Upon one of my not infrequent visits to the village lying near my home, I came across a young girl washing some tattered clothes on a stone slab, wearing rags of her own. She was not young in a carefree way, or in any way which one might associate with youth. No, she was young because she simply wasn’t old, but she was, in fact, very grown up.
Like a grown up she earned for her family, fed her younger, and there were many, listened to her elders, of which too were many, and helped around the house. Like grown ups her eyes were hollow, her words chosen, her actions measured, and her head weighed down. Her name was Reema, yet she called herself Aishwariya, after the famous Bollywood actress.
Her family comprised ten people, three of whom slept outside the house because there was no room in their ten by twelve shed they called home. The roof was a sheet of tin scavenged from a nearby school’s waste pile, the walls crumbling bricks and the door a hacked and rotting plank of wood with a makeshift knob. In one corner sat a cold stone stove, the worse for wear when compared to ones present in neighbouring homes. The stove had last been lit two days ago, the mother informed me.
But it wasn’t the dire condition of living which caught my attention that day, it was, instead, a much more pleasing sight. For the rain was pouring down and homes were flooding, but a few, if indeed fifteen can be so called, children were splashing in puddles. And these children were, in fact, children, not elders in disguise.
They skipped and cheered, and slipped and fell. They called out names too, which seemed wrong at first, but then the light nature of their play resurfaced and all ills were forgotten. “We all live together; fighting would make life impossible” said Reema’s eldest sibling, the only educated person in the family.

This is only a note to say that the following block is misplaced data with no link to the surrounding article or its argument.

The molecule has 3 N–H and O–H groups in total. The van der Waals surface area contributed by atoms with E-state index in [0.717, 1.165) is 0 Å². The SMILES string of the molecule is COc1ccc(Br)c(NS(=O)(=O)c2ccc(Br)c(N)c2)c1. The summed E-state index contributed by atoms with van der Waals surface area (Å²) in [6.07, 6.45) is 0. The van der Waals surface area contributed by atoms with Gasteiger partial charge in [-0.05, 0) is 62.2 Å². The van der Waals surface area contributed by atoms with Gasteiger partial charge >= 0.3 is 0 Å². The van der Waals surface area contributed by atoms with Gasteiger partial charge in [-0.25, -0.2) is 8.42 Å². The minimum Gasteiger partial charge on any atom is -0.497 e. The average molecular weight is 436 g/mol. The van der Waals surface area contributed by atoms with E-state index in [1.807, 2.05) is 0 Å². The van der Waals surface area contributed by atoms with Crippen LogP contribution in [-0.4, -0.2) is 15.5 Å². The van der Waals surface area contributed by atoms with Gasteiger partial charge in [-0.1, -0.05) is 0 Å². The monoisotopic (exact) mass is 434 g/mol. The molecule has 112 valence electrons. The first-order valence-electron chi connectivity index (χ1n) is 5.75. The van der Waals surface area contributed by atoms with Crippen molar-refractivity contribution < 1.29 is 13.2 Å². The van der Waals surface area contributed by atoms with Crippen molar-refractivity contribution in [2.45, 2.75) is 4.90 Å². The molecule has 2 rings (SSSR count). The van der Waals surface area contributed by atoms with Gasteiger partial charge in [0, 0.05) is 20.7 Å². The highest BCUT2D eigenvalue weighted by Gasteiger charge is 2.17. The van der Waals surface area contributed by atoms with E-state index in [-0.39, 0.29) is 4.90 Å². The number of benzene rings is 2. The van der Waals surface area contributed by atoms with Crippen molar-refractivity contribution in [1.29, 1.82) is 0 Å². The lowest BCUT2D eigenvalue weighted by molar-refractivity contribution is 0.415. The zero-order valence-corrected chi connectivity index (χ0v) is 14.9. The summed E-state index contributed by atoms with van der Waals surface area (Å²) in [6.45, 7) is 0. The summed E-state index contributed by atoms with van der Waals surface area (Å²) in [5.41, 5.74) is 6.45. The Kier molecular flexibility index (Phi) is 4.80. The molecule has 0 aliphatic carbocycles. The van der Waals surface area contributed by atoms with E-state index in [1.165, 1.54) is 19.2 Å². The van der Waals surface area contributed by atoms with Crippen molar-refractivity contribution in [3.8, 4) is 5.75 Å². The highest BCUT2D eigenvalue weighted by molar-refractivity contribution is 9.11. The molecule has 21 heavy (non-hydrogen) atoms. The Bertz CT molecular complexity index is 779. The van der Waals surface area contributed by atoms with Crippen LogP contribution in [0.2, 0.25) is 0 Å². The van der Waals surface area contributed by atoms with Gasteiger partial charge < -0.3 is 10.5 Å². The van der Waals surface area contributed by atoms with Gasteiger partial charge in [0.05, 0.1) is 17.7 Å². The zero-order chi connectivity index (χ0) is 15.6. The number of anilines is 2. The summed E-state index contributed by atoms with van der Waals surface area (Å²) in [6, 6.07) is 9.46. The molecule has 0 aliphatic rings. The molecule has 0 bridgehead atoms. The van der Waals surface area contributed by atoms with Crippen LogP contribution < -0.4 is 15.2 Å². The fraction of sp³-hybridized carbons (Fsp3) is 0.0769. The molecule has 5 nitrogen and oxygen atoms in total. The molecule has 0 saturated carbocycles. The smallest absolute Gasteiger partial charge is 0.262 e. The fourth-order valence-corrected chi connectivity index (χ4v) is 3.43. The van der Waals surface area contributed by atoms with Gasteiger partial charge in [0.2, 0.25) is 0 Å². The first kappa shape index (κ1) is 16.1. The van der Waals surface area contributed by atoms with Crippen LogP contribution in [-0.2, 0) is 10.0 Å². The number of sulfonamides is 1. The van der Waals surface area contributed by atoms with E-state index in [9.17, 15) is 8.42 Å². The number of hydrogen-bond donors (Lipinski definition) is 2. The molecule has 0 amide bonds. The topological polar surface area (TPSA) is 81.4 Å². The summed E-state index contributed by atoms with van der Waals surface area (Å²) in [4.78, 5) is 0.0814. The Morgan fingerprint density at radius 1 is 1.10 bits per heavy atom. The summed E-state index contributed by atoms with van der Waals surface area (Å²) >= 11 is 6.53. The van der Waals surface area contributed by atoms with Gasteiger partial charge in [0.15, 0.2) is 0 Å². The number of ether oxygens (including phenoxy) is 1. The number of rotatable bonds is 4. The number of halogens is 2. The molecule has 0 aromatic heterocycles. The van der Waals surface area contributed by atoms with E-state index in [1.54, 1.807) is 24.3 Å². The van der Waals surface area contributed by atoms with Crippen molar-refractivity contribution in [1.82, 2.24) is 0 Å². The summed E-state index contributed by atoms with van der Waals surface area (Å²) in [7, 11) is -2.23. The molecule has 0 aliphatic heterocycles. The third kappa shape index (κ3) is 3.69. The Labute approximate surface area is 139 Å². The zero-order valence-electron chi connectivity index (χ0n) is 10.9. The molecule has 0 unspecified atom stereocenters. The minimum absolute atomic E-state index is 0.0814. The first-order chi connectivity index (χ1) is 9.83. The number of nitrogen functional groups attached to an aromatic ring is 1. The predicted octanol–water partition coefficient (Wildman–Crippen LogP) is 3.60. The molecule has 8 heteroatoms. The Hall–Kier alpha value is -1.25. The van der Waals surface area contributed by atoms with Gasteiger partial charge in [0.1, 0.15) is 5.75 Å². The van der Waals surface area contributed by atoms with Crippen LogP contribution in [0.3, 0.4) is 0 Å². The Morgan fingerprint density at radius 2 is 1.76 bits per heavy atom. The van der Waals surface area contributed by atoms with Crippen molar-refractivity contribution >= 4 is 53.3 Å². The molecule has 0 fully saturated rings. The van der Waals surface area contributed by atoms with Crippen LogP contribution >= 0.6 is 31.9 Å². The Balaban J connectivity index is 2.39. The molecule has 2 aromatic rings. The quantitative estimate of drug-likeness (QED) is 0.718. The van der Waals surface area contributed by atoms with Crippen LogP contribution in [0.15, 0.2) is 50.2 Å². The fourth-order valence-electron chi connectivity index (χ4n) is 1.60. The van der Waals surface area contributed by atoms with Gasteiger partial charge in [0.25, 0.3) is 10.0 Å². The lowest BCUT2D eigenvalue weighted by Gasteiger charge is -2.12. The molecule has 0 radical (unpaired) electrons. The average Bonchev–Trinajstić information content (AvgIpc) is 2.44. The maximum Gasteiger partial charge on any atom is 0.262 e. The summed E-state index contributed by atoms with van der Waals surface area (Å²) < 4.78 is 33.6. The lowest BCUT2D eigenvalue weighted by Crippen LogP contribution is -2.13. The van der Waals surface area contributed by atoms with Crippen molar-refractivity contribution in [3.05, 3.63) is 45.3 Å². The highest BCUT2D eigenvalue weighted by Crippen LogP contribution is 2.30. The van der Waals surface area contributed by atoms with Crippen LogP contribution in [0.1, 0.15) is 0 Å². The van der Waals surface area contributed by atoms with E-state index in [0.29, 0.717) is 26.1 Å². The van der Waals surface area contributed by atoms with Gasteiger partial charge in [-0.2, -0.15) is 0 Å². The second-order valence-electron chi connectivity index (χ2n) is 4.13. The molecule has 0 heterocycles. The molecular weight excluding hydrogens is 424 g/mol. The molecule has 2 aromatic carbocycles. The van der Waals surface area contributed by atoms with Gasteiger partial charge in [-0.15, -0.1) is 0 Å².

Intrigued by this unexpected sight of joy amid ever-present gloom, I approached the party, which instantly aborted its merry making and arranged itself as though for a demonstration, or inspection, or perhaps both. Whispers of “rich” and “bada aadmi“, meaning “rich man” were passed among them and, more out of fear than awe or respect, they died down.
After many failed attempts to to pick my sunken guts, I smiled at the children and walked away, anxious to see whether they would resume their game. They did. I realised in that single moment how detrimental my presence was in their society, almost as much as theirs was in ours. If I caused children, the only souls unaffected by the perpetual sorrow, to stop laughing, then I had no business being there.
Yet I stayed, because y stubbornness refused to let me leave without making a change, and because I was determined to prove to myself that I could make a change. I went back towards the children, who seemed to have acclimatized themselves to my presence and didn’t bother to stop playing. I waited for them to stop, which they did only when the sun emerged, watery and weak, from behind dark clouds.